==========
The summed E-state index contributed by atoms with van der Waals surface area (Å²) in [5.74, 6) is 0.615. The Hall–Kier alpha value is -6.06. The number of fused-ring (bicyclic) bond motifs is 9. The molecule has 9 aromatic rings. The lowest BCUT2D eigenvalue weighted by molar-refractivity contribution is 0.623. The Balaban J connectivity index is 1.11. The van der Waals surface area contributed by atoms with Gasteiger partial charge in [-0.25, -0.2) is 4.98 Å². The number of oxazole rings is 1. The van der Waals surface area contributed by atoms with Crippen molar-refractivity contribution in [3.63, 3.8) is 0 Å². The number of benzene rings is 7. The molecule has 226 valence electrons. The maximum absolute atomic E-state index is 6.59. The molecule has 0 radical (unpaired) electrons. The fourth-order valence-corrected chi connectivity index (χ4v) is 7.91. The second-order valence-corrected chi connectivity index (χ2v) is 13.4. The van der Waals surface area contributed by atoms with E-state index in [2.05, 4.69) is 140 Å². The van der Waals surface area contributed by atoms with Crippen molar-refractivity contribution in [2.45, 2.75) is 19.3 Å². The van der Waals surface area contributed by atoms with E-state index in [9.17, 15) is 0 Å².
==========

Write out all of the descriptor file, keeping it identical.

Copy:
The summed E-state index contributed by atoms with van der Waals surface area (Å²) in [5.74, 6) is 0.615. The Hall–Kier alpha value is -6.06. The number of fused-ring (bicyclic) bond motifs is 9. The molecule has 9 aromatic rings. The lowest BCUT2D eigenvalue weighted by molar-refractivity contribution is 0.623. The Balaban J connectivity index is 1.11. The van der Waals surface area contributed by atoms with Gasteiger partial charge in [-0.25, -0.2) is 4.98 Å². The number of oxazole rings is 1. The van der Waals surface area contributed by atoms with Crippen molar-refractivity contribution in [3.63, 3.8) is 0 Å². The number of benzene rings is 7. The molecule has 226 valence electrons. The maximum absolute atomic E-state index is 6.59. The molecule has 0 radical (unpaired) electrons. The fourth-order valence-corrected chi connectivity index (χ4v) is 7.91. The second-order valence-corrected chi connectivity index (χ2v) is 13.4. The van der Waals surface area contributed by atoms with E-state index in [2.05, 4.69) is 140 Å². The van der Waals surface area contributed by atoms with Crippen molar-refractivity contribution in [2.45, 2.75) is 19.3 Å². The van der Waals surface area contributed by atoms with E-state index in [9.17, 15) is 0 Å².